Articles Tagged with maritime

Due to a variety of television programs, films and books devoted to the perils of commercial fishing and oil production, the American public is gaining a better and better understanding of just how dangerous maritime work tends to be. Tragically, not all offshore accidents result only in maritime injury and property damage. A staggering number of American maritime workers are killed on the job each year.

The Centers for Disease Control and Prevention (CDC) recently released data that helps to define the scope of this tragedy. The CDC has determined that offshore maritime workers face a risk of being killed on the job that is seven times higher than the national worker fatality average. This makes offshore maritime work the most deadly profession an American can opt to pursue.

Some maritime accidents, like the Deepwater Horizon explosion that rocked the coast of Louisiana in 2010, are highly publicized. Others do not generate as much media attention but are no less tragic. Eleven workers died in the Deepwater Horizon explosion, but 128 total offshore workers were killed on the job between 2003 and 2010 alone.

Commercial fishing and other maritime work is inherently dangerous. In fact, commercial fishing is America’s most dangerous industry. When seafarers board their vessels and navigate machinery in uncertain weather conditions in open water, they require every possible safety precaution in order to prevent maritime injuries and wrongful death. One key precautionary measure is too often overlooked.

Seafarers spend a considerable amount of time ensuring that their vessels and equipment are properly maintained. They ensure that they are adequately trained in their jobs and in safety procedures. But mounting evidence suggests that maritime workers and their employers do not spend enough time or resources ensuring that anyone operating a seafaring vessel is fit and healthy.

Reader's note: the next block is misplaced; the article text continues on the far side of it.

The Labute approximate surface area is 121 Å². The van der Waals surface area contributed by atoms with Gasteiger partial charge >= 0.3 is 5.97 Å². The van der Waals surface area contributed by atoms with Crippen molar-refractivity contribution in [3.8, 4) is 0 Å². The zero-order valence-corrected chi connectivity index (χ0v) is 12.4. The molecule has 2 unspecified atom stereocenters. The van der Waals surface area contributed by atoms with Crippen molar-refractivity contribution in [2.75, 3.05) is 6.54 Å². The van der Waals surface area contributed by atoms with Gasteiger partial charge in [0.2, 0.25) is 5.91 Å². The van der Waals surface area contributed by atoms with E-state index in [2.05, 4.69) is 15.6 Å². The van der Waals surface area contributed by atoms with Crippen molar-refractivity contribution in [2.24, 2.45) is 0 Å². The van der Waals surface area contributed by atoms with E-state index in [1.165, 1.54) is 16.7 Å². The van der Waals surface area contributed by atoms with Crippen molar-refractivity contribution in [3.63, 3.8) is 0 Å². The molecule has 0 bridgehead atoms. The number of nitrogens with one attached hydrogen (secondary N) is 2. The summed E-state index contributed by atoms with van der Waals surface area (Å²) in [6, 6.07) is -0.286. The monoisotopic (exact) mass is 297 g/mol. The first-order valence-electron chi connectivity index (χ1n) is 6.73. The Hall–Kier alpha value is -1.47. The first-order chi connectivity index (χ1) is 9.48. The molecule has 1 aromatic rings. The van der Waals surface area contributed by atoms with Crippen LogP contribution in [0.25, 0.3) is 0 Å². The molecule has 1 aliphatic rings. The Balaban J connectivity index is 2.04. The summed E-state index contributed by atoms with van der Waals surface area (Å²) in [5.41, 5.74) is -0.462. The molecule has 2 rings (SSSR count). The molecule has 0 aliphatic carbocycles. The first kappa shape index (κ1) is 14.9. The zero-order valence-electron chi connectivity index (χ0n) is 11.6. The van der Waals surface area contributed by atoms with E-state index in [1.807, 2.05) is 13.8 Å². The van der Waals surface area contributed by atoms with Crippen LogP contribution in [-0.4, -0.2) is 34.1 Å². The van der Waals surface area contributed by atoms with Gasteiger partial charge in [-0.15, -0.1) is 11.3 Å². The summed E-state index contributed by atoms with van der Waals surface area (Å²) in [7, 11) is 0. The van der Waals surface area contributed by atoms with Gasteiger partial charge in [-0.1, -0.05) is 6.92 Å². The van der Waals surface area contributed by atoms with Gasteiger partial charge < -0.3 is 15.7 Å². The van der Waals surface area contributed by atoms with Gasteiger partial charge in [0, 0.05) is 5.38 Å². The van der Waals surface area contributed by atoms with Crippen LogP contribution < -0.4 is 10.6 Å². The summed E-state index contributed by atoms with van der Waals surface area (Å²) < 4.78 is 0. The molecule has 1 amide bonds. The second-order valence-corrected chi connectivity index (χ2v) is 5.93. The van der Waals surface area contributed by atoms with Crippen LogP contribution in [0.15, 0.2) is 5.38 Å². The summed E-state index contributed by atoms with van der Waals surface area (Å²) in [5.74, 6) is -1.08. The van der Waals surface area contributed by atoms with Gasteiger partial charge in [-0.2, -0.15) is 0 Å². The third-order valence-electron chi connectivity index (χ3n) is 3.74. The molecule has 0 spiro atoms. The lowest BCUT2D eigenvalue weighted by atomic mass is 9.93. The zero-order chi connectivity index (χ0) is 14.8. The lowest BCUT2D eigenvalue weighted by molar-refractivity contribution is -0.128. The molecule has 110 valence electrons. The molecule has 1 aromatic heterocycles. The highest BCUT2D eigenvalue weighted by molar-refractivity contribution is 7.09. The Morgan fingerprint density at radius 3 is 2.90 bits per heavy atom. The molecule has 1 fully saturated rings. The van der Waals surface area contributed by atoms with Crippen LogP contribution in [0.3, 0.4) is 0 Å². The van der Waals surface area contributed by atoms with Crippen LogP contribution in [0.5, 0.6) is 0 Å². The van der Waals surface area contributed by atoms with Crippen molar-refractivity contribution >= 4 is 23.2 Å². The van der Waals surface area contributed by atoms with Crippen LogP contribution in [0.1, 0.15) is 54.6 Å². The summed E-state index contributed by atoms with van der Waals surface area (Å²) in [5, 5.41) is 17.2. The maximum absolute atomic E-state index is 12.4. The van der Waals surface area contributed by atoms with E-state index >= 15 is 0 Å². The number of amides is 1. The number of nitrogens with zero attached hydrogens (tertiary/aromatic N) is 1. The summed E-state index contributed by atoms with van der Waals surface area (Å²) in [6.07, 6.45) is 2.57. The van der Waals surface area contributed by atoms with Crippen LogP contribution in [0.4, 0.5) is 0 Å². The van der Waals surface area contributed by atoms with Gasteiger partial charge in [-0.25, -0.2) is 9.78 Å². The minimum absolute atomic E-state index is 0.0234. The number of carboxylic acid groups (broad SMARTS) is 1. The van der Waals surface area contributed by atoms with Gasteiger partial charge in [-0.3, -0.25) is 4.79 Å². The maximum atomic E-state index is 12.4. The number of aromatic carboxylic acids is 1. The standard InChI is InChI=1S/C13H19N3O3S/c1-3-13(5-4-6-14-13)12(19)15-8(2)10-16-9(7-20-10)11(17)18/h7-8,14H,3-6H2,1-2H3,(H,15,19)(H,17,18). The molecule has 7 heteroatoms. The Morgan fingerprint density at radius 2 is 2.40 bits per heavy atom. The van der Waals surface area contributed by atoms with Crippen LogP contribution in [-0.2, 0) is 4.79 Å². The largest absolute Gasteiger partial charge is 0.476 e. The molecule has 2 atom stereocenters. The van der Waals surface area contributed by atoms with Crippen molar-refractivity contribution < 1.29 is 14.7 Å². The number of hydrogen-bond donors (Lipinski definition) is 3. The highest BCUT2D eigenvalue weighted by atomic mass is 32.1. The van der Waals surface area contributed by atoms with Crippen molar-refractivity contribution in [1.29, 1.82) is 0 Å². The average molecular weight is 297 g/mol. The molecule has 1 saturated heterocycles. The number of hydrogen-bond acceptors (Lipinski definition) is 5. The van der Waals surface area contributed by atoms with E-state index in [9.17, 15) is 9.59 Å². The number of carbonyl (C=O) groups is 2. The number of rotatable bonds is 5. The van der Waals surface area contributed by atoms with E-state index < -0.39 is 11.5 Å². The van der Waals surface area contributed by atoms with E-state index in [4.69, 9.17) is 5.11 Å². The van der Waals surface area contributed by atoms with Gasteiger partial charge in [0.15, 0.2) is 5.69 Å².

In an effort to address this critical safety issue, a new website called Training on Board was recently created and launched. Its aim is to educate seafarers on the link between physical health and safety. In particular, the site emphasizes good nutrition and physical training as a way to combat fatigue and other health-related safety concerns.

A bold and landmark ruling was recently handed down by the U.S. Supreme Court. The Court held that long term disability payments for longshoremen will now be determined by the date the disability or death occurred rather than the date the employee was first awarded compensation.

This clarification removes confusion as to when to begin payments; a date which determines the ultimate payment amount for an injured longshoreman. This decision will have implications across the U.S.

The Supreme Court explored the example of two workers hurt in the same incident on the same day who may have been awarded different compensation amounts based on arbitrary court dates. This new ruling will ensure something like this does not happen again.

Seafaring work poses unique dangers that land-based work does not. As a result, American mariners are entitled to the protection of a number of federal laws that regulate shipboard safety and provide remedies for workers who are injured in maritime accidents. In addition to those laws, nearly all seamen – whether they are American or not – are protected by the International Safety Management (ISM) Code for ships.

The ISM Code is an integral part of the Safety of Life at Sea Convention. It serves a dual purpose to protect the safety of workers and protect against pollution of the sea.

The ISM Code sets a base standard that all ships must follow, regardless of the country in which they are registered.

Seafaring work has long been thought of as a male profession. To a certain extent, that is still true. Although women are increasingly finding their way into maritime work, they still make up less than two percent of all seafaring professionals.

However, just because women are in the minority doesn’t mean they don’t have rights. Like men, female mariners have a right to fair wages, a safe working environment that minimizes the risk of maritime accidents and to equal protection under the law. In addition, women mariners are entitled to certain protections if they become pregnant.

Below is an overview of some important rights of which every female mariner should be aware.

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